Tuesday, August 1, 2017


By John R. Neill
Author of The Runaway in Oz, The Wonder City of Oz, Lucky Bucky in Oz, etc.

Originally published in the Philadelphia North American, May 20, 1906.

Click to enlarge.

  The Forgetful Poet 
By Ruth Plumly Thompson
Originally published in the Philadelphia Public Ledger, January 2, 1921.

Most of you got the Forgetful Poet’s message in cipher, for he just said “Happy New Year” backward, and today he repeats it forward. And to begin the new year right he will answer his puzzles first. The dog was a pug, the cities in Georgia were Macon and Augusta and a man can have three ears because he has two of his own and a long-distance telephone ear. The two distinctly American-named states are Washington and Indiana and the precious stone a solitaire.

Now he would like to know—

What bird can go into four twice?

In what two parts of a tree can be found two great Americans of the present—a diplomat and a soldier.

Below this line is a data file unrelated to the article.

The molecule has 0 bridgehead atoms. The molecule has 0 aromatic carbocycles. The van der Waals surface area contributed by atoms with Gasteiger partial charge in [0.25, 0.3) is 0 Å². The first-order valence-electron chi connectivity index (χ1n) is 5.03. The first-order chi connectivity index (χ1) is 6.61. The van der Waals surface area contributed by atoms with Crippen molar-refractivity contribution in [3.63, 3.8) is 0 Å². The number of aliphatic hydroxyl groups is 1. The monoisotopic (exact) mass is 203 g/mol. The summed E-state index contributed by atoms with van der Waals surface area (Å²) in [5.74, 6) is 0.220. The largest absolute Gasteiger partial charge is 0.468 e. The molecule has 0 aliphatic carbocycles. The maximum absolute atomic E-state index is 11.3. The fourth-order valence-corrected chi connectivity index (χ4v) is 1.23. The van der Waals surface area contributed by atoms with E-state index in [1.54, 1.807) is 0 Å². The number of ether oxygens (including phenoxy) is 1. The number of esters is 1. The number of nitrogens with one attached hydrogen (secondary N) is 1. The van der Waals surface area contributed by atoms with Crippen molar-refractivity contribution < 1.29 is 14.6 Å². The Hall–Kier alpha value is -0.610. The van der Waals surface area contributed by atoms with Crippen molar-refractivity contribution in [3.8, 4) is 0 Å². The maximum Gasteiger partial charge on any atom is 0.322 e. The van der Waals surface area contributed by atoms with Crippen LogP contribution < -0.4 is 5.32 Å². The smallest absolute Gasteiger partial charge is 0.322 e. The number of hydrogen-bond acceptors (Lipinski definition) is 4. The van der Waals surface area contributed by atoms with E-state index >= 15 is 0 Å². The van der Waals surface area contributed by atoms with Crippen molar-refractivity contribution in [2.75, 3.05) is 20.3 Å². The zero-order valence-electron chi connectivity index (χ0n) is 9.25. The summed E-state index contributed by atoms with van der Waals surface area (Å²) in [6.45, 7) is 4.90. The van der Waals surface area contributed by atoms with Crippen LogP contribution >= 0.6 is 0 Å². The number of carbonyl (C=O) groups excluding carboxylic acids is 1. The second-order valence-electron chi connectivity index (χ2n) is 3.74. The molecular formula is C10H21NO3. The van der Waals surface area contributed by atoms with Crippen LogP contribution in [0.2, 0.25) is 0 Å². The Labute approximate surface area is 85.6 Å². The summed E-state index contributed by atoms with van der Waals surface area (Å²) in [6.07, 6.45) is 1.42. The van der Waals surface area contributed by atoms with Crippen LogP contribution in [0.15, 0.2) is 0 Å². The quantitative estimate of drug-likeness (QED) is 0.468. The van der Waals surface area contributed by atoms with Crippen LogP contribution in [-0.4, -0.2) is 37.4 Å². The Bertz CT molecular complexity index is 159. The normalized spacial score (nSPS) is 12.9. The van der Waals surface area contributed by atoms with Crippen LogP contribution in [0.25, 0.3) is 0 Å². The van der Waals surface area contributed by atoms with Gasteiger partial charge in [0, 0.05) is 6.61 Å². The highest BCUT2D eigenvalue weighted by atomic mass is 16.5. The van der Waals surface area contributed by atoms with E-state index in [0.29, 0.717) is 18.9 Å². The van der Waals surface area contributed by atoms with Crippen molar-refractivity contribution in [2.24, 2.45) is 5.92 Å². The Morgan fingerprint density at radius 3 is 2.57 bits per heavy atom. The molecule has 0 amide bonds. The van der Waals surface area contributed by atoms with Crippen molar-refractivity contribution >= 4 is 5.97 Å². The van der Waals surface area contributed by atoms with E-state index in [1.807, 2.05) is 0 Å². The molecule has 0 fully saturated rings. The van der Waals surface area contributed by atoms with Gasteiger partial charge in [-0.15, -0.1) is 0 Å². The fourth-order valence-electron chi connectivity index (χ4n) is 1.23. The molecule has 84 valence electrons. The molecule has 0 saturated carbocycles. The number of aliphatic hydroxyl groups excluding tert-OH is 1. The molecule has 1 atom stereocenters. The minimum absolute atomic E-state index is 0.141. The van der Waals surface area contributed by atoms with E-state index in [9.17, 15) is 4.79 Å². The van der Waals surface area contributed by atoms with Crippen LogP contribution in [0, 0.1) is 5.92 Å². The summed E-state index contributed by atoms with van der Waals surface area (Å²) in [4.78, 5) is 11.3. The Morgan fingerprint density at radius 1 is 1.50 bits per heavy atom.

Sure Cures

Dr. Duck made a speech
In the henhouse last night,
Of cures he had made,
And of ills he’d set right.

He took off his specs
And he said, to begin,
He’d cured an old shad
Of a pain in its shin!

That he’d untied a knot
In the tail of a frog,
And poulticed the wing
Of a suffering dog!

Besides he’d restored
An old jelly fish, too,
It was chilled to the bone
And rheumatic clear through.

The hens were impressed
At the doctor’s facility,
But I say his cures
Are an impossibility!

But when I told the Forgetful Poet so, he said he didn’t see why. “Well, the boys and girls will soon tell you,” said I. And between you and me I’m afraid Dr. Duck is a bit of a quack.

The Forgetful Poet says he has an animal riddle for you. He wants to know how many lions you can think of. I can think of only two, but he says there are more. How many can you think of?

[Answers next time.]

Copyright © 2017 Eric Shanower and David Maxine. All rights reserved.